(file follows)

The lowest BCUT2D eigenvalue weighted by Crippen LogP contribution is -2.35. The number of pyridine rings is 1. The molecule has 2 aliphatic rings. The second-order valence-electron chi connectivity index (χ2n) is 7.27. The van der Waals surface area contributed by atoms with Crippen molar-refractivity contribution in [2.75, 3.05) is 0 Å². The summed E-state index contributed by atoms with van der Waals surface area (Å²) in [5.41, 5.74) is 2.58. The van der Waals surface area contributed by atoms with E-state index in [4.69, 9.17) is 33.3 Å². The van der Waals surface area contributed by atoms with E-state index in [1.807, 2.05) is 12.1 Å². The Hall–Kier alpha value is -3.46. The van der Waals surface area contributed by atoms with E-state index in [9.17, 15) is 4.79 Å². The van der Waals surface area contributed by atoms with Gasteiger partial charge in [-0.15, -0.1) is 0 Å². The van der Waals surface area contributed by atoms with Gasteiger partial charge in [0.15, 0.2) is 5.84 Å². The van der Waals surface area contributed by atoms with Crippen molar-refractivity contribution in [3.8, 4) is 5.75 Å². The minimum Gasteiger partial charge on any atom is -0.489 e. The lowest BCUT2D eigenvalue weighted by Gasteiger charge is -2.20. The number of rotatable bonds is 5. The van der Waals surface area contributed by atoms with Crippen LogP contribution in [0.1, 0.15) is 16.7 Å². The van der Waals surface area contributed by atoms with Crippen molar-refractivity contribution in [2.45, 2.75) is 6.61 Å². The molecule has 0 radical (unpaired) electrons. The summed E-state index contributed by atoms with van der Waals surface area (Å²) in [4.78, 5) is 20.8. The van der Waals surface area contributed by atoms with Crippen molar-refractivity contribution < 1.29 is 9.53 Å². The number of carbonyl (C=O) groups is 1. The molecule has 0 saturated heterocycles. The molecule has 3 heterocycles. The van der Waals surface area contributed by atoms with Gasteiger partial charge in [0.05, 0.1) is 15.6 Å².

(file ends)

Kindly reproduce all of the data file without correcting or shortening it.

The lowest BCUT2D eigenvalue weighted by Crippen LogP contribution is -2.35. The number of pyridine rings is 1. The molecule has 2 aliphatic rings. The second-order valence-electron chi connectivity index (χ2n) is 7.27. The van der Waals surface area contributed by atoms with Crippen molar-refractivity contribution in [2.75, 3.05) is 0 Å². The summed E-state index contributed by atoms with van der Waals surface area (Å²) in [5.41, 5.74) is 2.58. The van der Waals surface area contributed by atoms with E-state index in [4.69, 9.17) is 33.3 Å². The van der Waals surface area contributed by atoms with E-state index in [1.807, 2.05) is 12.1 Å². The Hall–Kier alpha value is -3.46. The van der Waals surface area contributed by atoms with E-state index in [9.17, 15) is 4.79 Å². The van der Waals surface area contributed by atoms with Gasteiger partial charge in [-0.15, -0.1) is 0 Å². The van der Waals surface area contributed by atoms with Gasteiger partial charge in [0.15, 0.2) is 5.84 Å². The van der Waals surface area contributed by atoms with Crippen molar-refractivity contribution in [3.8, 4) is 5.75 Å². The minimum Gasteiger partial charge on any atom is -0.489 e. The lowest BCUT2D eigenvalue weighted by Gasteiger charge is -2.20. The number of rotatable bonds is 5. The van der Waals surface area contributed by atoms with Crippen LogP contribution in [0.1, 0.15) is 16.7 Å². The van der Waals surface area contributed by atoms with Crippen molar-refractivity contribution in [2.45, 2.75) is 6.61 Å². The molecule has 0 radical (unpaired) electrons. The summed E-state index contributed by atoms with van der Waals surface area (Å²) in [4.78, 5) is 20.8. The van der Waals surface area contributed by atoms with Crippen molar-refractivity contribution < 1.29 is 9.53 Å². The number of carbonyl (C=O) groups is 1. The molecule has 0 saturated heterocycles. The molecule has 3 heterocycles. The van der Waals surface area contributed by atoms with Gasteiger partial charge in [0.05, 0.1) is 15.6 Å².